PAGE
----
Reimagine Learning That Can Change the World

Reimagine Learning That Can Change the World

Here are my random notes and thoughts while listening to Sir Ken Robinson here.

I immediately identified with @pedroanoguera when he said, jokingly, that Ken Robinson “plagiarized” his famous TED Talk,  because there were no new ideas, he said what we all knew was true, but he said it in a way that allowed his message to be widely received.

Personal note: How do we get our great ideas accepted by those who drive change in systems?  Ken Robinson is a master at this, so I try to listen to how he distils his ideas into powerful bites of learning.


Here is the simple question:

What is it that helps people flourish?

On the importance of play: Our children today are outside less than inmates.  Children are “incarcerated” in their own homes.

School itself creates enormous pressure, through testing and homework, reporting and comparing to linear expectations, the ideas of being bored, behind, or exceptional. The structure of school contributes to epidemic anxiety.

There are conditions under which all living things do well.  The reasons kids don’t do well in school are not because they are kids, but because of how we do school.  If we did school differently, kids would do well, because kids want to do well.

What are the conditions under which people do well?

If you design a system to do something, don’t be surprised if it does it.

We have a school system designed to celebrate conformity, compliance and linearity (personal note: all of this as measured against an imagined average that does not exist).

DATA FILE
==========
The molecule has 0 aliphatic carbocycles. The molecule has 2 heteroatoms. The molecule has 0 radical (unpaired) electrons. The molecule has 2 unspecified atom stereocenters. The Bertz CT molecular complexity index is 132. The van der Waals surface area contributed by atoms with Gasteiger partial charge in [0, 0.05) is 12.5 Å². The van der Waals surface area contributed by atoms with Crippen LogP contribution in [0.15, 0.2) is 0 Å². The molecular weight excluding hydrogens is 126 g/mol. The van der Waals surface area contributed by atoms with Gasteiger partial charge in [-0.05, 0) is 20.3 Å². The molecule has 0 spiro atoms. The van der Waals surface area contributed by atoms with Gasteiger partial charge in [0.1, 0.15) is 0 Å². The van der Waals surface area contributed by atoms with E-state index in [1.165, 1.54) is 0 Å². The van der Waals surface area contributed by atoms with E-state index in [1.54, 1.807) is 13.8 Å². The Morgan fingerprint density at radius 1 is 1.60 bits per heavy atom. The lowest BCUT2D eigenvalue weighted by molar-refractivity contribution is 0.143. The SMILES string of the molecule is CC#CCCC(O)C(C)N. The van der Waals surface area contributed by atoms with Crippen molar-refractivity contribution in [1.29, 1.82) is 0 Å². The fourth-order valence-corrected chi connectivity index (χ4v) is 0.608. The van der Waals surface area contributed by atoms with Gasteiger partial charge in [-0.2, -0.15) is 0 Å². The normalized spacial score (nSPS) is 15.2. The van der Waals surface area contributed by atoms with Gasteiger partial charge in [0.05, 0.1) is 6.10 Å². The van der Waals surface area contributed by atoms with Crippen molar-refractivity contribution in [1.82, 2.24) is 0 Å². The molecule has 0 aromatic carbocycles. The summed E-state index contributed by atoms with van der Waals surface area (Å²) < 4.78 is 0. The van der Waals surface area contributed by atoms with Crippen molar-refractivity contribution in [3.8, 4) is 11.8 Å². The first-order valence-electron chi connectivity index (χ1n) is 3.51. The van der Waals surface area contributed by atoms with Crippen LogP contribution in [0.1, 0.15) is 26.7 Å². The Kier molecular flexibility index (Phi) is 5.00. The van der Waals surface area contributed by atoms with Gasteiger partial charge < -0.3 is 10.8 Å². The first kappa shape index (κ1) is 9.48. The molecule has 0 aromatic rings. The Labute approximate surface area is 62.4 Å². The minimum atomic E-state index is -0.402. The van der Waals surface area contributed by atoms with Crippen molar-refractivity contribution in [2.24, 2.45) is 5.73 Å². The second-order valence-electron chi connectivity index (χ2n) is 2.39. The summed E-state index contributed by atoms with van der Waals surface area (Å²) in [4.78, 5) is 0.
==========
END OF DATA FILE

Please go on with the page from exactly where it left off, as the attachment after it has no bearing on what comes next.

“We pathologize difference in our school systems.”

We have a very narrow concept of ability in school.  We equate human intelligence with academic ability, which is not correct.

If this is our narrow idea of ability, then we have a very wide idea of inability – of people who need remedial help.

We have a very narrow idea of what success looks like and what people must learn to be “smart”.

Children who don’t conform are by-products that are unwanted by the system, and they end up elsewhere.  These are not drop outs, because they did not fail the system, the system failed them.

Can we take the conditions under which our disengaged youth flourish, and make that the core of what we do for everyone else? (personal note: the high school in Moosonee, Ontario has done this.  It is worth a visit).

The G.E.R.M. (Global Education Reform Movement) has these basic underlying components:

  1. Competition (Child vs. Child, School vs. School, District vs. District).  Everything is a race. Yet greatness thrives on collaboration.  There is room for competition, but collaboration is essential.  The system is about competition, yet learning is a very social concept.


From Sir Ken Robinson, on YouTube

2) Standardization – yet the human species is about diversity.  Every human life is different.

Learning is a conversation, not a monologue.  No one person can possibly know everything (Personal comment: So why do we continue to think that all children should learn exactly the same things?)